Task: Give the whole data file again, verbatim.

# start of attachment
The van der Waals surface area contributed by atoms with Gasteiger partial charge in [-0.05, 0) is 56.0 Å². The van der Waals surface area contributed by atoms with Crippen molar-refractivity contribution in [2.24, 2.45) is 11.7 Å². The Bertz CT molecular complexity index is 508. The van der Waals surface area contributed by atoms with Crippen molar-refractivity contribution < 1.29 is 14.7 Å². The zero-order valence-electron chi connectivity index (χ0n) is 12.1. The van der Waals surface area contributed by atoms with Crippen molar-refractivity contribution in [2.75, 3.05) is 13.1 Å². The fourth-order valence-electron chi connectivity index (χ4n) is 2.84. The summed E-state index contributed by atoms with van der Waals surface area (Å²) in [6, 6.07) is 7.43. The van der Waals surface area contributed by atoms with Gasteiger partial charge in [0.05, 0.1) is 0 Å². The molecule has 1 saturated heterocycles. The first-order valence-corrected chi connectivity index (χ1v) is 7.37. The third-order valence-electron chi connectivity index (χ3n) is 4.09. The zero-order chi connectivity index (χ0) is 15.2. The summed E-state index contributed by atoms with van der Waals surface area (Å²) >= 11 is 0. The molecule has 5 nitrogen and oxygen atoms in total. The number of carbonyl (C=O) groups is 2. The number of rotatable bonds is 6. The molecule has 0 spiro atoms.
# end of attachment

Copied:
The van der Waals surface area contributed by atoms with Gasteiger partial charge in [-0.05, 0) is 56.0 Å². The van der Waals surface area contributed by atoms with Crippen molar-refractivity contribution in [2.24, 2.45) is 11.7 Å². The Bertz CT molecular complexity index is 508. The van der Waals surface area contributed by atoms with Crippen molar-refractivity contribution < 1.29 is 14.7 Å². The zero-order valence-electron chi connectivity index (χ0n) is 12.1. The van der Waals surface area contributed by atoms with Crippen molar-refractivity contribution in [2.75, 3.05) is 13.1 Å². The fourth-order valence-electron chi connectivity index (χ4n) is 2.84. The summed E-state index contributed by atoms with van der Waals surface area (Å²) in [6, 6.07) is 7.43. The van der Waals surface area contributed by atoms with Gasteiger partial charge in [0.05, 0.1) is 0 Å². The molecule has 1 saturated heterocycles. The first-order valence-corrected chi connectivity index (χ1v) is 7.37. The third-order valence-electron chi connectivity index (χ3n) is 4.09. The zero-order chi connectivity index (χ0) is 15.2. The summed E-state index contributed by atoms with van der Waals surface area (Å²) >= 11 is 0. The molecule has 5 nitrogen and oxygen atoms in total. The number of carbonyl (C=O) groups is 2. The number of rotatable bonds is 6. The molecule has 0 spiro atoms.